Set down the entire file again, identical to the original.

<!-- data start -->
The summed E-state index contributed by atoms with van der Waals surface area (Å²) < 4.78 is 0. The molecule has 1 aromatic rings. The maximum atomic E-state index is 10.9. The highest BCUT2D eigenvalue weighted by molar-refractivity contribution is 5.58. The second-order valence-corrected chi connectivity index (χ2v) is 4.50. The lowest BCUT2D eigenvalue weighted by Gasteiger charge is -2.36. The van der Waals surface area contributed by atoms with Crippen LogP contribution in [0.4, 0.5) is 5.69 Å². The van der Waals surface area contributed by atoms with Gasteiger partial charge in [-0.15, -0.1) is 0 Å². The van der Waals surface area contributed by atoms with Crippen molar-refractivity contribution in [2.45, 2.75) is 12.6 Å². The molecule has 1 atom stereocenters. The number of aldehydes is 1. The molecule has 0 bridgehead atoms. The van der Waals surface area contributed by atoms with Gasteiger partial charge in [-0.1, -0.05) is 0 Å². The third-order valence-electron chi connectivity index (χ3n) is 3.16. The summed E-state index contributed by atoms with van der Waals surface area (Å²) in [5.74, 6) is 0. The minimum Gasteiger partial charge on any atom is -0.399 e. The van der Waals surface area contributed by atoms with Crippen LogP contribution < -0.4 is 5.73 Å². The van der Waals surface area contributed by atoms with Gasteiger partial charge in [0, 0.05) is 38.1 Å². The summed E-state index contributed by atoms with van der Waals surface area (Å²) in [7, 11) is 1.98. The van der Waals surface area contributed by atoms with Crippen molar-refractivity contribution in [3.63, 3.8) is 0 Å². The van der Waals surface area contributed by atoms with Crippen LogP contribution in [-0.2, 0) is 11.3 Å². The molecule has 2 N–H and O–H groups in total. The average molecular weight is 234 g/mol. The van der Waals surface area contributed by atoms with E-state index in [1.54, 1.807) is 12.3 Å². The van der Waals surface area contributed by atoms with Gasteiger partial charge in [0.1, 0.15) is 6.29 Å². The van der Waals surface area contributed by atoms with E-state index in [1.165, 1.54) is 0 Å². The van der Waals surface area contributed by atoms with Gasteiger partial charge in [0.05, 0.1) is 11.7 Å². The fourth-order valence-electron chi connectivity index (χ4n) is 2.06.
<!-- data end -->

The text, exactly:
The summed E-state index contributed by atoms with van der Waals surface area (Å²) < 4.78 is 0. The molecule has 1 aromatic rings. The maximum atomic E-state index is 10.9. The highest BCUT2D eigenvalue weighted by molar-refractivity contribution is 5.58. The second-order valence-corrected chi connectivity index (χ2v) is 4.50. The lowest BCUT2D eigenvalue weighted by Gasteiger charge is -2.36. The van der Waals surface area contributed by atoms with Crippen LogP contribution in [0.4, 0.5) is 5.69 Å². The van der Waals surface area contributed by atoms with Gasteiger partial charge in [-0.15, -0.1) is 0 Å². The van der Waals surface area contributed by atoms with Crippen molar-refractivity contribution in [2.45, 2.75) is 12.6 Å². The molecule has 1 atom stereocenters. The number of aldehydes is 1. The molecule has 0 bridgehead atoms. The van der Waals surface area contributed by atoms with Gasteiger partial charge in [-0.1, -0.05) is 0 Å². The third-order valence-electron chi connectivity index (χ3n) is 3.16. The summed E-state index contributed by atoms with van der Waals surface area (Å²) in [5.74, 6) is 0. The minimum Gasteiger partial charge on any atom is -0.399 e. The van der Waals surface area contributed by atoms with Crippen LogP contribution < -0.4 is 5.73 Å². The van der Waals surface area contributed by atoms with Gasteiger partial charge in [0, 0.05) is 38.1 Å². The summed E-state index contributed by atoms with van der Waals surface area (Å²) in [7, 11) is 1.98. The van der Waals surface area contributed by atoms with Crippen molar-refractivity contribution in [3.63, 3.8) is 0 Å². The van der Waals surface area contributed by atoms with Crippen LogP contribution in [-0.2, 0) is 11.3 Å². The molecule has 2 N–H and O–H groups in total. The average molecular weight is 234 g/mol. The van der Waals surface area contributed by atoms with E-state index in [1.54, 1.807) is 12.3 Å². The van der Waals surface area contributed by atoms with Gasteiger partial charge in [0.1, 0.15) is 6.29 Å². The van der Waals surface area contributed by atoms with E-state index in [1.165, 1.54) is 0 Å². The van der Waals surface area contributed by atoms with Gasteiger partial charge in [0.05, 0.1) is 11.7 Å². The fourth-order valence-electron chi connectivity index (χ4n) is 2.06.